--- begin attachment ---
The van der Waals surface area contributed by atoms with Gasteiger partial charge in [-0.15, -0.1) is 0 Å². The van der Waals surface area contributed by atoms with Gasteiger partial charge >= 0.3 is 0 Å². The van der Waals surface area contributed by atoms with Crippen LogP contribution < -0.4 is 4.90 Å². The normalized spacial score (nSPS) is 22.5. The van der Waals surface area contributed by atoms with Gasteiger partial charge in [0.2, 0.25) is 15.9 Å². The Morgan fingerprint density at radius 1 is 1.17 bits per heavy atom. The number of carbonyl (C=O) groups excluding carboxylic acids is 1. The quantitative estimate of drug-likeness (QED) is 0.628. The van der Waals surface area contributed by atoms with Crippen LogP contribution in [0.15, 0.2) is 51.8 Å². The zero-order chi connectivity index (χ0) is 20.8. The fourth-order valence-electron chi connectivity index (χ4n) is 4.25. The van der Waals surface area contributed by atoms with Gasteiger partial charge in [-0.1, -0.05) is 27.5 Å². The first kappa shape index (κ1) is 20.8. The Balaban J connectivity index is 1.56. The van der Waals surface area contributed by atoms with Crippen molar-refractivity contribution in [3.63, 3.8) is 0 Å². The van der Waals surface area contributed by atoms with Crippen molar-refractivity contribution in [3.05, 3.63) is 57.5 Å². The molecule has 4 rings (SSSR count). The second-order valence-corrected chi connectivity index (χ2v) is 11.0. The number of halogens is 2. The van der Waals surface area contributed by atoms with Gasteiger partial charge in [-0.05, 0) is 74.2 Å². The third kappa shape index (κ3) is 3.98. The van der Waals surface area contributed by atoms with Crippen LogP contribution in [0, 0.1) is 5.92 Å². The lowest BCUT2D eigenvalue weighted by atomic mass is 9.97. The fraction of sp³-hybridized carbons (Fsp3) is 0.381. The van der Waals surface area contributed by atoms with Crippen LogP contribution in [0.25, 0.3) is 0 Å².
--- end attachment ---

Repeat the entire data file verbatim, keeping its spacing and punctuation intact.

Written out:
The van der Waals surface area contributed by atoms with Gasteiger partial charge in [-0.15, -0.1) is 0 Å². The van der Waals surface area contributed by atoms with Gasteiger partial charge >= 0.3 is 0 Å². The van der Waals surface area contributed by atoms with Crippen LogP contribution < -0.4 is 4.90 Å². The normalized spacial score (nSPS) is 22.5. The van der Waals surface area contributed by atoms with Gasteiger partial charge in [0.2, 0.25) is 15.9 Å². The Morgan fingerprint density at radius 1 is 1.17 bits per heavy atom. The number of carbonyl (C=O) groups excluding carboxylic acids is 1. The quantitative estimate of drug-likeness (QED) is 0.628. The van der Waals surface area contributed by atoms with Crippen LogP contribution in [0.15, 0.2) is 51.8 Å². The zero-order chi connectivity index (χ0) is 20.8. The fourth-order valence-electron chi connectivity index (χ4n) is 4.25. The van der Waals surface area contributed by atoms with Gasteiger partial charge in [-0.1, -0.05) is 27.5 Å². The first kappa shape index (κ1) is 20.8. The Balaban J connectivity index is 1.56. The van der Waals surface area contributed by atoms with Crippen molar-refractivity contribution in [3.63, 3.8) is 0 Å². The van der Waals surface area contributed by atoms with Crippen molar-refractivity contribution in [3.05, 3.63) is 57.5 Å². The molecule has 4 rings (SSSR count). The second-order valence-corrected chi connectivity index (χ2v) is 11.0. The number of halogens is 2. The van der Waals surface area contributed by atoms with Gasteiger partial charge in [-0.05, 0) is 74.2 Å². The third kappa shape index (κ3) is 3.98. The van der Waals surface area contributed by atoms with Crippen LogP contribution in [0, 0.1) is 5.92 Å². The lowest BCUT2D eigenvalue weighted by atomic mass is 9.97. The fraction of sp³-hybridized carbons (Fsp3) is 0.381. The van der Waals surface area contributed by atoms with Crippen LogP contribution in [0.25, 0.3) is 0 Å².